Love Kraft is far from impenetrable, though. There is a song nominally about dinosaurs, as daft and inspired as any previous Furry eccentricity. 'Atomic Lust', sung by drummer Daf, is as succinct as the Furries get these days. It's a deceptively subdued strum-along about uncertain love that could draw a wistful sigh of recognition from the stoniest gulag guard.
'The Horn' sustains the Beatles comparison by faintly recalling 'Norwegian Wood', but tottering on three legs. And so it goes on, through ecstatic string sweeps that (I'm reliably informed) recall the Rotary Connection and their arranger, Charles Stepney. There's even one song, 'Psyclone!', whose electronic noises sounds like the Crazy Frog DJ-ing with a better playlist. It takes a while, then, for the deep mechanisms of Love Kraft to reveal themselves fully. They don't just shake their 'ba ba ba's at the listener. But when the Furry logic does dawn, it's clear that this band just get better and better. Their seventh album is expertly nuanced, rarefied and, when you've finished reeling, packed with pop songs. If only the charts would recognise them as such.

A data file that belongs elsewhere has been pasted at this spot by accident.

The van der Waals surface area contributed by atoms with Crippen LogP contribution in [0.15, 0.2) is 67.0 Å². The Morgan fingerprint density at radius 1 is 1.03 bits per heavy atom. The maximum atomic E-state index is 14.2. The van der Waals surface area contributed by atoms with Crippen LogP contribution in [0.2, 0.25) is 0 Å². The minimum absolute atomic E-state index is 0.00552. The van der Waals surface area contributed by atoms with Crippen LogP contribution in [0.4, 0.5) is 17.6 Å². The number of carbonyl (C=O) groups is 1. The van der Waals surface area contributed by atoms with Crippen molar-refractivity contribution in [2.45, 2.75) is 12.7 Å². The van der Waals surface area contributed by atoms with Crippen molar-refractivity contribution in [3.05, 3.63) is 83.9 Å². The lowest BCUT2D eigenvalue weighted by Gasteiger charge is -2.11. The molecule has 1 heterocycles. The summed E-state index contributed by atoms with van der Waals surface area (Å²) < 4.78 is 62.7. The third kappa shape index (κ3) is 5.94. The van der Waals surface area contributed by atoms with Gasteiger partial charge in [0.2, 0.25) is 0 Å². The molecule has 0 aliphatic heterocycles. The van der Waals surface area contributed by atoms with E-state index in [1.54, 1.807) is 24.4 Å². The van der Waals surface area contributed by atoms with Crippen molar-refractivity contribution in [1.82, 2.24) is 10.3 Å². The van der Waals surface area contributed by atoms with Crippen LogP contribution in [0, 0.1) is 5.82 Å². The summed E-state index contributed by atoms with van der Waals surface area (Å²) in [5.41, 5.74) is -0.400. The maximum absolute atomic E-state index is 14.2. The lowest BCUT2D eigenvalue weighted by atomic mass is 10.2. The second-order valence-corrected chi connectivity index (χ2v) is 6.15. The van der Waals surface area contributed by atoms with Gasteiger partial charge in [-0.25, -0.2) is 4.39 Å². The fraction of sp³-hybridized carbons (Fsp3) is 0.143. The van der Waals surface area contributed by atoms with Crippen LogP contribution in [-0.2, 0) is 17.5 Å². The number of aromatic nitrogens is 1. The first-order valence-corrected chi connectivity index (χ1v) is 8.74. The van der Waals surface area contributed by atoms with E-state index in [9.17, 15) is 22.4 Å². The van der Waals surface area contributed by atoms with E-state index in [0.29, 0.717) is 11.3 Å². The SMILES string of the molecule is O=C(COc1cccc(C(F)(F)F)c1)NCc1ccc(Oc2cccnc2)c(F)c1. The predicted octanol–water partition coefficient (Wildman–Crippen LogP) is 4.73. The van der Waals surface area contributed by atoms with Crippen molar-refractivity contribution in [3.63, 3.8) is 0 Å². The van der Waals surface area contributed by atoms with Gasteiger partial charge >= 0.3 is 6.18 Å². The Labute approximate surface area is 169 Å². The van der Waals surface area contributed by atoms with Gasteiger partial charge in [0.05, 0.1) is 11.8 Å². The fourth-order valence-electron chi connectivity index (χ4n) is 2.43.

GLC to JOIN SFA AT V FESTIVAL - 20/08/2005
GLC TEAM UP WITH SFA GOLDIE LOOKIN' CHAIN have said they're going to team up with the SUPER FURRY ANIMALS for their headlining set tonight (August 20) at the CHELMSFORD leg of the V FESTIVAL.
The Newport outfit will join SFA to perform a song which is currently being kept under wraps on the Volvic stage.
The Maggot, who is celebrating his "42nd" birthday today, told NME.COM: "We're definitely doing a collaboration. We're not sure what it is yet but we're gonna turn and see what they say."
It is the first time in almost a year the two bands have teamed up to sing together.
The last time the GLC and SFA performed onstage was at The Carling Weekend: Reading Festival.
Speaking about their earlier performance on the main stage The Maggot added: "It was my birthday today. I'm 42 today. It went very well. I couldn't think of a better way to celebrate a birthday. So many people turned up for my party and I'm absolutely amazed I'm so popular."